Fancy dress parties have been around since for centuries and were particularly popular in Europe during the 16th and 17th centuries. Italy is particularly well known for contributing to the popularity of fancy dress parties. There, the masquerade ball reached frenzied proportions. By the time Queen Victoria took the throne much of Europe, especially England, had lost its appetite for masquerade but still had a keen interest in fancy dress parties. The Queen's interest in literature, poetry and history had a tremendous impact on the themes for fancy dress parties throughout her long reign.
During a time when Europeans entertained often and lavishly, fancy dress parties were often called upon to break up the monotony of what might have been another otherwise boring social event. Almost any notable figure in history and literature was likely to spur the imaginations of fancy dress party guests. While characters from literature, especially the Shakespearean plays, remained popular choices for fancy dress parties throughout much of the century; a quest for increasingly unique and creative costumes began to appear.
Fancy dress parties were concentrated among those who could afford to devote the time and money to such lavish events; however that didn't mean that a few peasants didn't make their way onto the guest list. Throughout most of the 19th century there remained a keen interest in the less fortunate as the subject for possible fancy dress costumes. This interest was more likely than not spurred by the fact that peasant style costumes gave ladies the opportunity to step outside their normally rather strict social codes. While it would have been unthinkable to appear dressed in a ensemble that allowed too much cleavage or the ankles to show at any other event; much could be forgiven when inspired by fancy dress parties.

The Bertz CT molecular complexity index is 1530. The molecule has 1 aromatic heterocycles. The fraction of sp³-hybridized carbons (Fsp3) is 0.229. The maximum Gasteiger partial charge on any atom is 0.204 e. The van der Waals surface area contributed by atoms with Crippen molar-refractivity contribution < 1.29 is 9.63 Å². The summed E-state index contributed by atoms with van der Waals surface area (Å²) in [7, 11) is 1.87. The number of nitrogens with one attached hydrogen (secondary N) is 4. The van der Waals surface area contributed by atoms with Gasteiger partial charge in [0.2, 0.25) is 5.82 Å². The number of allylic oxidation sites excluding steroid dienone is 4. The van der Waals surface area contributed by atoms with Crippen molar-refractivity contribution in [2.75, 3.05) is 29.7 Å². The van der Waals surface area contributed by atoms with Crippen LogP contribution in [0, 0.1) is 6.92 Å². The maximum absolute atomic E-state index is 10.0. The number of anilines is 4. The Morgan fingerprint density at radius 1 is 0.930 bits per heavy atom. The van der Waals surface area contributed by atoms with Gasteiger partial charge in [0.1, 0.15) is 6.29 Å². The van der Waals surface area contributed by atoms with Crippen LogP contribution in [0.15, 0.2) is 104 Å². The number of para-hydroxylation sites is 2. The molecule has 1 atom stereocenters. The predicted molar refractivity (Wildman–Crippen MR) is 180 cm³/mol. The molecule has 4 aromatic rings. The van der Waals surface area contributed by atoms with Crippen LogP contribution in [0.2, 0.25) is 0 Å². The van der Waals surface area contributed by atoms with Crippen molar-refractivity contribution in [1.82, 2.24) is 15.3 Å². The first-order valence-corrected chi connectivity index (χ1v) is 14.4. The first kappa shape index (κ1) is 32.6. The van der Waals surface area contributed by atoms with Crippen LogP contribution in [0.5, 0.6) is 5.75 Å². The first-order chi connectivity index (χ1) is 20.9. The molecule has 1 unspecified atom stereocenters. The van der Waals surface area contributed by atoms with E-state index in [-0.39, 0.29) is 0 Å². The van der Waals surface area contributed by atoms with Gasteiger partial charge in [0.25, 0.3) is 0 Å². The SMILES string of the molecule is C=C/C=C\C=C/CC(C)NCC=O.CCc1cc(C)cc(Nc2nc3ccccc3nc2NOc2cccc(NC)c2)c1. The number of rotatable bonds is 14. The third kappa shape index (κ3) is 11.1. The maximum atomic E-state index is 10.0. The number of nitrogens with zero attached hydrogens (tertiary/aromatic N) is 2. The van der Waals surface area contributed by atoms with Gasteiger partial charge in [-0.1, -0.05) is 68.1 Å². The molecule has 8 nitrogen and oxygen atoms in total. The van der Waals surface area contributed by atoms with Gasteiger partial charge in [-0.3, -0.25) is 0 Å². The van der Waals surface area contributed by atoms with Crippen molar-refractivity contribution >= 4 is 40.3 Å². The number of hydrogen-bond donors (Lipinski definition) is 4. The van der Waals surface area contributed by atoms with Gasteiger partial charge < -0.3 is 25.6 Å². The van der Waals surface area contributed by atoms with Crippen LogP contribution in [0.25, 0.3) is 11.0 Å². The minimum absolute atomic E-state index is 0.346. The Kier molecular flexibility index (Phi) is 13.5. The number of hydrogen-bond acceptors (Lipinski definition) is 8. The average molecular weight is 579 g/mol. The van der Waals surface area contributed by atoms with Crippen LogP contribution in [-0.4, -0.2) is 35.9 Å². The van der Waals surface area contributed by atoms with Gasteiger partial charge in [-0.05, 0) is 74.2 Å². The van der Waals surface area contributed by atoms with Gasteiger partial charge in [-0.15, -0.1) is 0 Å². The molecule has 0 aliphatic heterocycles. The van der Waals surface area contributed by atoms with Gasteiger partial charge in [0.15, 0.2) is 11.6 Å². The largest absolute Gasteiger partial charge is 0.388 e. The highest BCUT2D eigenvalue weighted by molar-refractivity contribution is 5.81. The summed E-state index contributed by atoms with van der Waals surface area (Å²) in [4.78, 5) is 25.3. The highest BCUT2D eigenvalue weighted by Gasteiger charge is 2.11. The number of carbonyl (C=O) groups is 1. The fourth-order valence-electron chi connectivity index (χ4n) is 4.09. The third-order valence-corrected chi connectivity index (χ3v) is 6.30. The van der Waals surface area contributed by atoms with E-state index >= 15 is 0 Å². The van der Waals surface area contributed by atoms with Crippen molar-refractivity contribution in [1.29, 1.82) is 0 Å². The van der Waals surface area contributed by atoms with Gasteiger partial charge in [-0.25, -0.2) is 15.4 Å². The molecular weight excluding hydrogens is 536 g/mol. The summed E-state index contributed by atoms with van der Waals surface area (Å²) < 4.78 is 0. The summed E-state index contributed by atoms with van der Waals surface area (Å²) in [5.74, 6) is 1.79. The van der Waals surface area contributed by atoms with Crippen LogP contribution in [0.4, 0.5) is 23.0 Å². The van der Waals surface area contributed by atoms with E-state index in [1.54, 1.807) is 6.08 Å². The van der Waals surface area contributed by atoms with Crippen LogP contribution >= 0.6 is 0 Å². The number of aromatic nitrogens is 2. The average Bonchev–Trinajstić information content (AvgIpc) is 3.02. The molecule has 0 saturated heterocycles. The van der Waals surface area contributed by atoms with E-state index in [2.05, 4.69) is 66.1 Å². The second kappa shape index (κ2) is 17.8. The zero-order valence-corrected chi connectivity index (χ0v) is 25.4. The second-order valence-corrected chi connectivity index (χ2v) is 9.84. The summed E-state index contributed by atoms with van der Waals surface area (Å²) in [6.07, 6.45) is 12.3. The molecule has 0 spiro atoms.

Concepts and ideas were also likely to appear in the form of costumes to be worn at fancy dress parties. Seasons and holidays were popular choices. Creativity allowed ladies to makeover costumes used for prior occasions to suit their whimsy for an upcoming fancy dress party. With just the addition of a few trimmings, an otherwise ordinary gown could be transformed into a representation of anything the lady wished.
Today fancy dress parties are not as popular as they were during the height of the Victorian era. The opportunity to dress as your favorite historical character, or any character for that matter, has unfortunately often been relegated to Halloween. Should you have an upcoming event to celebrate, or just want an excuse to get some friends together, why not consider throwing a good old fashioned fancy dress party? Chances are you have just the right ensemble in the back of your closet that can be reworked with a few embellishments to form the perfect costume.
Ian Wide writes for leisure and entertainment sites such as fancy dress parties.